Skip to comments.Colorado Springs police may sell seized firearms
Posted on 08/24/2009 4:55:59 AM PDT by Texas Fossil
The City Council is considering a program to let the Police Department sell confiscated guns to licensed dealers. Sales could net $10,000 a year.
Reporting from Colorado Springs, Colo. - This conservative city is taking an unusual, some might say extreme, step to try to stem its fiscal woes: It's entering the gun business.
(Excerpt) Read more at latimes.com ...
Why destroy valuable property, firearms. Sell them to reduce the budget shortfall. Sound very reasonable to me.
This is on Drudge.
bwaaaaahahahahaha - bunch of hypocritical bastards.
I could use a slightly used, in good condition Springfield Amory M1A, if they have any? Be glad to take it off their hands.
Sweet, colorado springs isn’t that far away from me.
Great idea, get them into the hands of law abiding citizens. Come to the police station and buy a gun at fair-market value, check you out for past felonies, and current arrest warrants, and get a good deal on a nice used firearm. Maybe they will stop calling me begging for money.
How does one ensure that any prior illegal activities (like murders) have been expunged from connection to the firearm? For many, if not most, weapons, this would be no problem, I am sure.
But I would hate to purchase a gun previously (and unbeknownst to me) used in a cross-country crime spree.
And please don’t misunderstand. I am concerned about the law enforcement community’s reaction to the previous uses of the gun, as opposed to some nefarious aspect of the firearm itself.
I see a lot of people saying this is a good thing, but this does give the police a further incentive to steal peoples' property and make a profit from selling it.
Firearms do not kill people, other people do.
I understand what you are saying. Have known about homes where murders took place and a lot of people would not consider buying them much less living in them after the events that took place.
Is that logical? No.
But that does not make it easier to overcome the connection to past violence? No.
I thought about that, and it is a valid criticism. It probably depends on state law as to how much of an issue that would be.
Knowing Colorado Springs, it will not be a problem there.
Lots of retired military. That is why it is so different from Denver.
Just keep your reciept showing date of purchase.
With the exception that someone else already noted, ...that this may make the police confiscate more weapons with an eye toward revenue enhancement...I like this idea.
It provides an opportunity for some of the collectibles seized to get back into the mainstream. I know of some original Henry's, brass and iron frames, that might be in this mix.
And please dont misunderstand. I am concerned about the law enforcement communitys reaction to the previous uses of the gun, as opposed to some nefarious aspect of the firearm itself.
In other words - the firearm is a chunck of metal. It is neither good nor evil.
But the manner in which it was used in the past can be used by some people, particularly in law enforcement, to harass the new legal owner if the sale by the city doesn't erect enough of a firewall between previous use and new management. It is the people in the equation that worry me, not the weapon.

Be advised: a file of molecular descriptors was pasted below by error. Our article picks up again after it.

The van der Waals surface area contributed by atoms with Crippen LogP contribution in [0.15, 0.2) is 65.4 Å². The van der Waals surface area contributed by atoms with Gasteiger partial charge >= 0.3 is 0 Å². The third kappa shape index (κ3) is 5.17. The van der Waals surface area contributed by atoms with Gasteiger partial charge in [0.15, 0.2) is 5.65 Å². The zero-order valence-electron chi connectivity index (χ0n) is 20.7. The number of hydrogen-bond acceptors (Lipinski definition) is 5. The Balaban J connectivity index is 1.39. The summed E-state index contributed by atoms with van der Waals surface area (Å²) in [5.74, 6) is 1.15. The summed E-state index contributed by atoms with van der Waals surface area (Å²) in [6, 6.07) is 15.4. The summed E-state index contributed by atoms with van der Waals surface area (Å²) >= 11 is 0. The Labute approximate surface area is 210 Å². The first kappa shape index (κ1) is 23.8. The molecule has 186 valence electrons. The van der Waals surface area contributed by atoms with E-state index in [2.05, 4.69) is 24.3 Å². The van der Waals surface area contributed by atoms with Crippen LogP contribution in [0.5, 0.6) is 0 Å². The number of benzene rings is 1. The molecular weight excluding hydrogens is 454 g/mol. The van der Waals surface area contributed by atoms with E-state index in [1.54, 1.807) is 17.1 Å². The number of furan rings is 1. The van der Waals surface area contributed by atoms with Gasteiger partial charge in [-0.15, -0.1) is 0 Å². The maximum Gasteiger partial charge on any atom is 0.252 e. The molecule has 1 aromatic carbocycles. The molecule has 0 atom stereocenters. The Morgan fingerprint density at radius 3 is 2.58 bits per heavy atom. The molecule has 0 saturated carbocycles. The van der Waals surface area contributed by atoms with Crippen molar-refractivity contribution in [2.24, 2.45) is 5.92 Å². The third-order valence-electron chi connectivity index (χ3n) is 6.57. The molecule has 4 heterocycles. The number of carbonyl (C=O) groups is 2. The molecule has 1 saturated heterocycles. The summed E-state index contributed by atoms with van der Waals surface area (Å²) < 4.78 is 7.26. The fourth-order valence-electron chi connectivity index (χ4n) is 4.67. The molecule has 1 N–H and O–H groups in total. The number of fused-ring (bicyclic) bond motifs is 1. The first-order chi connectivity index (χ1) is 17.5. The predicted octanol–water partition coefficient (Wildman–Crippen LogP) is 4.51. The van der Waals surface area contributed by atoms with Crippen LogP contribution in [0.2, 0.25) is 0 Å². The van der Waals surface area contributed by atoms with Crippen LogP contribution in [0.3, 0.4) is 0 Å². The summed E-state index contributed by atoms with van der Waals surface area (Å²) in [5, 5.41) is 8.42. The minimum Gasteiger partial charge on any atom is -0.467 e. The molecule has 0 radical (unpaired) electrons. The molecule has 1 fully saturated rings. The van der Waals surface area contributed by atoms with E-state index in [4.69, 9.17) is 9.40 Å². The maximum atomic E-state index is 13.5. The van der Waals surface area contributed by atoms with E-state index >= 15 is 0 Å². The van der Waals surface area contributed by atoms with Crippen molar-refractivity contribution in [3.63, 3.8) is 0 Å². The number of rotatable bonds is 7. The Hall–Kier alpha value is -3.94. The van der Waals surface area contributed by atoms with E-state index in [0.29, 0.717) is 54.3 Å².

I just got back from spending a week at Colorado Springs for Masters National Track Cycling Championship. What a difference from Moonbatapolis. For years I have been considering moving my business there.
Drug raids come to mind.
"Drugs were seized along with other weapons....etc"
That kind of thing. Not crime guns per se, but weapons found in the house or whatever. Drugs+guns=instant felony.
(That is, except here in Minnesota. Google "Metro Gang Strike Force" for more information.)
Most guns that wind up in police department possession are stolen ones that have been recovered but can't be traced back to a legal owner, or that the owner doesn't want back because he's already collected the insurance money. The St. Paul PD used to include guns in their regular auctions of unclaimed property, and they were 90% duck-hunting shotguns and .22 rifles. Why *not* auction them just like cars and bicycles?
I used to work for a federal government agency that (once upon a time) resold seized firearms.
First, the firearm couldn’t be even considered for sale until it was officially gov’t property - IOW, after the case had been adjudicated and the bad guy in question found guilty.
Second, we sifted through all the crap and destroyed probably 70-80% of it. You’d be amazed, some of the guns that bad guys carry. They’re more dangerous to the shooter than anyone else.
Third, it was typically done in a sealed bid auction. “Lot of 200 miscellaneous revolvers,” or “lot of 500 pieces of assorted SKS parts,” stuff like that. The big guys like Sarco were the ones that really got involved in it. Whenever you see one of those “we found these in a government warehouse” ads, it usually means they bought it at auction.
Of course, Clinton ended all that. The last sale for my old agency made the gov’t over $1 million dollars.
There's a lot of layers between seizure and sale. It's virtually impossible (not to mention horrendously stupid) to seize a gun specifically to sell it.
Come on over. I work for a small software company in Co Spgs started by a conservative from California.
Great business climate, political climate, social climate, and climate climate.
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